I Am Not InspiredPosted: May 7, 2012 Filed under: Features, Thoughts | Tags: aristotle, famous, inspirational quotes, love, philosophy, Socrates, tennyson, wisdom 2 Comments
‘Tis better to have loved and lost
Than never to have loved at all.’
Lord Alfred Tennyson, In Memorium A.H.H
If sentimentality was measured in weight, there wouldn’t exist scales large enough to gauge Lord Alfred Tennyson’s famous little adage. As with most of those literary excerpts handpicked to become ‘inspirational quotes’, Lord Alfred’s couplet from In Memorium is effortlessly pithy, charming and soothing. To me though, as a supposed source of inspiration, it’s infuriatingly flawed. Really, it’s just crap. I wish it were possible for me to say ‘screw you’ to the laws of quantum mechanics, travel back in time to 1850s London and deliver a precision karate-chop to the back of Tennyson’s bearded neck as he lowered his quill to the the page. Nothing against old Fred, but I’m sure he’d forgive my extreme measures if he knew how carelessly his words are tossed around today.
‘Better to have loved and lost’? Really? Let’s put it into practice then. Imagine you are handed the best ever chocolate-mint gelato cone the world would ever see. I mean, the best. Ever. One lick of this singularly perfect frozen dessert sweeps you off to a euphoric realm of sugar and dancing pixies. It is without question, the greatest thing you’ve ever tasted. You are so engrossed that around you the world slows to a blur and a hum. But, suddenly , a lose paver meets your foot and the sudden jolt bursts your scene back to reality and you watch, powerlessly, as that delicious icy scoop of your hopes and dreams escapes your grips and plummets down to the earth, splattering over an ant’s nest which has a dog turd on it. You stare at the scene in disbelief, completely shattered. Now, apologies for introducing such a morbid thought and I pray this never happens to you, but let me assure you, it hurts. It hurts like a bastard. One second life is but a weightless ascension to choc-minty nirvana and the next, it’s a sickening thud into the dirty ground of broken dreams.
Now, if you had never been handed this gelato, you’d have been as happy and content as before ‘The Incident’. You will have been blissfully oblivious to the agony of being robbed of what instantly became your definition of perfection. You’d suffer no lamentation, no desperate low – because there was no giddy high. The splattered green remains of the gelato covered in ants and dog poo is a much harder sight to bear when you know just how delicious and joyous it was. Without that knowledge, it would be little more than a typical spilled dairy product, which we all know is nothing to cry about.
Am I belittling the deeper wisdom of the phrase with a hypothetical smashed ice cream? Maybe. Well yes. But is lingering heartache and terminally-unrequited yearning a fair admission price to experience the dizzying thrill and passion of love but for only a brief, momentary spell. I genuinely don’t believe it is. No other thought can grip even the sturdiest mind and violently shake it into fragility than that of rumination – the dreaded ‘what if’ –in love or any other avenue of existence. It is of course just another human truth; about consequence, lessons, growth and Scrubs-style inner-monologues. But there’s no point trying to suture a wound with flimsy musings. The contradiction in what many interpret from Tennyson’s words only feeds the helpless, grasping feelings of frustration and injustice. It doesn’t make anything better. It only makes you want to time travel and karate chop history’s greatest wordsmiths.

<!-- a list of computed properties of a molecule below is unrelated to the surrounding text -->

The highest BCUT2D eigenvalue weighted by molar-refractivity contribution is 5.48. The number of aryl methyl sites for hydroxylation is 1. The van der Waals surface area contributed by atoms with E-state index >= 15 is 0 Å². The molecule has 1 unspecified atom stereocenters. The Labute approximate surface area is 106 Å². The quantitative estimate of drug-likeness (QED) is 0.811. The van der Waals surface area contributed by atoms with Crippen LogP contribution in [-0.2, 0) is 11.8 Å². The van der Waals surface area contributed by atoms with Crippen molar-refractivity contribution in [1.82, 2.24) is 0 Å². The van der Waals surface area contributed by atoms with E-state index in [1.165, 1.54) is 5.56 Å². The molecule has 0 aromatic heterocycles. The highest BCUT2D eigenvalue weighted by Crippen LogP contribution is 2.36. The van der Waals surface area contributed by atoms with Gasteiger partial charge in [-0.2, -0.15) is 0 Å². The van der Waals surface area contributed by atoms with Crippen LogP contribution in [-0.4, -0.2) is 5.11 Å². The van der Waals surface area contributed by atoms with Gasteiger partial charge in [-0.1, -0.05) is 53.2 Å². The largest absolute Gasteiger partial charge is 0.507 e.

Then again, perhaps it’s a matter of perspective. I mean – the choc mint may be gone, but consider that in your state of despair you forget that clasped your other hand is a big scoop of vanilla caramel, melting away, unseen and untasted…
Putting my cynicism and sarcasm aside, I truly do love a great inspirational quote as much as I love the combination of chocolate and mint in gelato-form. Great thinkers and writers are trusted teachers to me. I don’t need to have ever met them , but every word they’ve penned or uttered shines with the immeasurable value of their reputation and their proven wisdom. There’s a reason why great philosophers, writers and leaders command such influence over people, even well beyond their deaths. Their mastery of words and their insight into the human experience is timeless. One of my personal favourite phrases is: “The energy of the mind is the essence of life,” said by the brilliant Greek philosopher Aristotle well over two millennia ago. Immortalising those words into life-affirming proverb is the fact they are direct from the mind of Aristotle: the man who studied under Plato, who studied under Socrates – a product of three formidable intellects and equally formidable beards.